Elena Kagan is a liberal, a progressive, and if confirmed to the Supreme Court, will be a judicial activist in the mold of the late Justice Thurgood Marshall and the former president of Israel’s Supreme Court, Aharon Barak. Although Kagan told Senate Judiciary Ranking Member Jeff Sessions (R-Ala.) during her confirmation hearing this week that she didn’t know what “legal progressive” means, after a year or two on the Supreme Court, she’ll be praised with that terminology by the left’s legal establishment.
[IMGCAP(1)]Yes, she told Judiciary Chairman Patrick Leahy (D-Vt.) that the Heller and McDonald 2nd Amendment cases were “settled law,” but that means little in a confirmation hearing. When Leahy asked Justice Sonia Sotomayor last year at her confirmation hearings, “Is it safe to say that you accept the Supreme Court’s decision [Heller] as establishing that the 2nd Amendment right is an individual right? Is that correct?” Sotomayor responded, “Yes, sir.” Just this week, Sotomayor joined a dissent in the McDonald case that said, “I can find nothing in the 2nd Amendment’s text . . . to protect the keeping and bearing of arms for private self-defense purposes.” Just another example of why Kagan was right when she once called the confirmation process a charade.
Sen. Herb Kohl (D-Wis.) was disingenuous when he told Kagan, “We have less evidence about what sort of judge you will be than on any nominee in recent memory. Your judicial philosophy is almost invisible to us.” I draw your attention to Kohl’s careful use of the word “almost.” No, Kagan has never been a judge and until she became solicitor general, she had never appeared before an appellate court. She does have a partisan record and that should not be forgotten as she plays her role in the “charade” of confirmation.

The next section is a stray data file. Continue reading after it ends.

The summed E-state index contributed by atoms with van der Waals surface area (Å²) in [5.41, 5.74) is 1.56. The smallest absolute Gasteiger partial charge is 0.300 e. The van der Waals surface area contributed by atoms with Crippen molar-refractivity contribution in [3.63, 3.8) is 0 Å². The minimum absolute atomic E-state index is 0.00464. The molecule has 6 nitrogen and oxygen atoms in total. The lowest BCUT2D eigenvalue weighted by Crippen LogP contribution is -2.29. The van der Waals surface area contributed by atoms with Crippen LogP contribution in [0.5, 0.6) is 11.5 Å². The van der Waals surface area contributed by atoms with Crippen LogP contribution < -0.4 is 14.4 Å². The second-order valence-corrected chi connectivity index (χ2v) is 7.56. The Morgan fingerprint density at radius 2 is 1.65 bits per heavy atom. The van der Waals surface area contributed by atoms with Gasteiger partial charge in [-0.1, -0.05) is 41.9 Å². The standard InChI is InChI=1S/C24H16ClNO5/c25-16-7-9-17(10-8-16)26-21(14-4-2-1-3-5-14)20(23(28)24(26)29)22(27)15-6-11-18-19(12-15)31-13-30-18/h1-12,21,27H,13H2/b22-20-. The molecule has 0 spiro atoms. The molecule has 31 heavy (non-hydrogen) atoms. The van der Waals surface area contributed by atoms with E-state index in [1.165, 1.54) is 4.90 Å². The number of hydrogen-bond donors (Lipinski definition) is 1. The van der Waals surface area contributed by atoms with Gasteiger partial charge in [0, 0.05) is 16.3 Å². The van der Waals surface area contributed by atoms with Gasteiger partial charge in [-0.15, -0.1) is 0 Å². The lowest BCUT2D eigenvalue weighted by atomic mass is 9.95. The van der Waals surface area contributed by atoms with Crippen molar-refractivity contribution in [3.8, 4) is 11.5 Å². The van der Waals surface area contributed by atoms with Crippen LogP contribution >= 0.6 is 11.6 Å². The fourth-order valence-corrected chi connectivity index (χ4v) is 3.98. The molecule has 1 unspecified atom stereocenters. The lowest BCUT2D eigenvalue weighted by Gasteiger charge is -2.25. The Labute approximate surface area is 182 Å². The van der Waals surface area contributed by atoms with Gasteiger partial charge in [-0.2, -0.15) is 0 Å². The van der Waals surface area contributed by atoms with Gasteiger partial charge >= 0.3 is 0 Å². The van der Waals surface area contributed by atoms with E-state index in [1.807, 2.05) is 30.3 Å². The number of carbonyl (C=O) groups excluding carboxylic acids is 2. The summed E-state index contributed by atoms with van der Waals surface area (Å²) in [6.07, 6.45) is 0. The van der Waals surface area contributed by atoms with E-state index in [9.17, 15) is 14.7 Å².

Kagan worked for Michael Dukakis and Bill Clinton. Her current employer is Barack Obama. Neither is she a moderate nor is her judicial philosophy a mystery. President Obama did not nominate an unknown to serve as solicitor general and surely he would not nominate an unknown to serve on the Supreme Court. Kagan, like many of us in Washington, D.C., is partisan. Does that disqualify her? No, but it should change the debate surrounding her nomination.
Kagan persuaded former President Bill Clinton to veto the partial birth abortion ban after calling President Clinton’s desired approach a “problem.” She blamed the wrong branch of government for “Don’t Ask, Don’t Tell.” As a scholar, Kagan should have remembered that it was the legislative and executive branch that imposed DADT on the military. If she was upset with the policy, she should have blamed Congress and her old boss Clinton. By calling the policy abhorrent and targeting her outrage at the military, Kagan cast a cloud over the military and attempted to impede military recruiting at Harvard Law School. We should ask Kagan why she thought Harvard Law students, of all people, could not make their own decisions about military service without Dean Kagan providing her degrading commentary on the military.
While Kagan was outspoken about her opposition to military recruiters at Harvard Law, she made no protest about a Saudi prince’s $20 million donation to Harvard for the establishment of an Islamic studies institute that, among other things, “funds” the study of Sharia law. When Sharia law is implemented, it is among the most oppressive, anti-human rights legal regimes in history. In Saudi Arabia, homosexual conduct is punished by death or a lesser penalty of lashings.
Kagan’s views are not reflective of mainstream American. She will be known as the nominee, and likely the justice, who fought military recruiters all the way to the Supreme Court and lost 8-0. For that, we should all remember who gave Kagan a lifetime appointment on the Supreme Court.
At the very least, I think Kagan has a good sense of humor. When Sen. Lindsey Graham (R-S.C.) asked about where she was on Christmas Day, referring to the Christmas Day bomber, she was quick to respond, “You know, like all Jews, I was probably at a Chinese restaurant.” As someone with a half-Jewish family, I can definitely appreciate the humor and reality of hitting the local Chinese restaurant on Christmas Day.
Jordan Sekulow is a lawyer and director of international operations at the American Center for Law & Justice.